Charlie Watts, drummer of the Rolling Stones since 1963, passed away, at age 80, on Tuesday, August 24th. I am still sad and in shock.
I discovered the Rolling Stones when I was thirteen-years-old while packed in a minivan, with my family, driving through Memphis on our the way to Branson, Missouri, for a summer vacation. At that point in my life my musical habits were strictly devoted to Mozart and the Doors. I may not have to tell you this, but I wasn’t very thrilled about visiting the “Live Music Capital of the World”.
It was while passing the Memphis Pyramid that my uncle was surfing the radio for local traffic reports. He stopped on an oldies station. One song played off, a commercial aired and then I had something akin to a religious experience on the backseat of the van. The next song to blast from the speakers was “Paint It Black”.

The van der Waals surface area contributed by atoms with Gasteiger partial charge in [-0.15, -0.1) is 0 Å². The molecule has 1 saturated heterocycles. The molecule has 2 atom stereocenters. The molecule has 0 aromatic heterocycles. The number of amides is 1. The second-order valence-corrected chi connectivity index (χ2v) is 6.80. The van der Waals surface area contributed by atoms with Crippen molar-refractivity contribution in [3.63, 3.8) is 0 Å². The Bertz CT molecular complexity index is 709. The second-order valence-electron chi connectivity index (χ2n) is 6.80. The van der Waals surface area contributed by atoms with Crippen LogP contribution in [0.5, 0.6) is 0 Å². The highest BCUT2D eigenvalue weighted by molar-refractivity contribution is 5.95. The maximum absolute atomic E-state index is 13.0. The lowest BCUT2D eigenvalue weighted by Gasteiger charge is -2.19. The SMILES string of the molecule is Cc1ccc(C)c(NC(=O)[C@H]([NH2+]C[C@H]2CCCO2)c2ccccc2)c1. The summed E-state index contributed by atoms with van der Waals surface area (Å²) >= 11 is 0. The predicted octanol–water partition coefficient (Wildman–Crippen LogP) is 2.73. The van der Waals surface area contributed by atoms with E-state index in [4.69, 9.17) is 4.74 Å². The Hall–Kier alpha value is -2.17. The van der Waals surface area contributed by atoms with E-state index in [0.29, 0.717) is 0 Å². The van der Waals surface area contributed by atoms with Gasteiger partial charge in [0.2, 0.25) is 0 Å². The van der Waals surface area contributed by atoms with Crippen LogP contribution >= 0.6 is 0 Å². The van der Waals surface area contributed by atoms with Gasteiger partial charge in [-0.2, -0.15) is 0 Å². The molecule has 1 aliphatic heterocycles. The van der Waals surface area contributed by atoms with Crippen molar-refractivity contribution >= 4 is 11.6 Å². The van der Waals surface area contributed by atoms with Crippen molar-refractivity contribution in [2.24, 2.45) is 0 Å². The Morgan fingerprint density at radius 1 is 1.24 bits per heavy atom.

I felt as though I was hearing music for the first time. The song gave me chills and I felt, in that moment, that it was the most rebellious, most primitive, thing I had ever heard. I still feel that way. I still get chills when I listen to it. Those drums…Charlie Watts could play.
From that moment in the minivan I have been a devoted Stones fan. After that family vacation ended, I bought my first Stones album– Flashpoint, a live LP culled from their ’89/’90 Steel Wheels/Urban Jungle world tours. I was a fanatic: I bought all their music, I read every article and book about the Stones, I watched whatever concert or video footage I could find of them. Seeing the Stones play live in 1997 at Vanderbilt Stadium ranks as a highlight in my life.
The Rolling Stones have truly been the soundtrack to my life. They– not just their music– are members of my family. They, through their work, have been with us through good times, bad times, thick and thin. They’ve been with me when I thought I had no friends left in the world; they’ve understood me when no else could. I’ve grown up with the Rolling Stones. My son is growing up with the Rolling Stones.
They are my family.
Charlie Watts was, and still is, my family.
And I thank him for all he’s given to me, to us, to the world– not just now, but forever and for all time.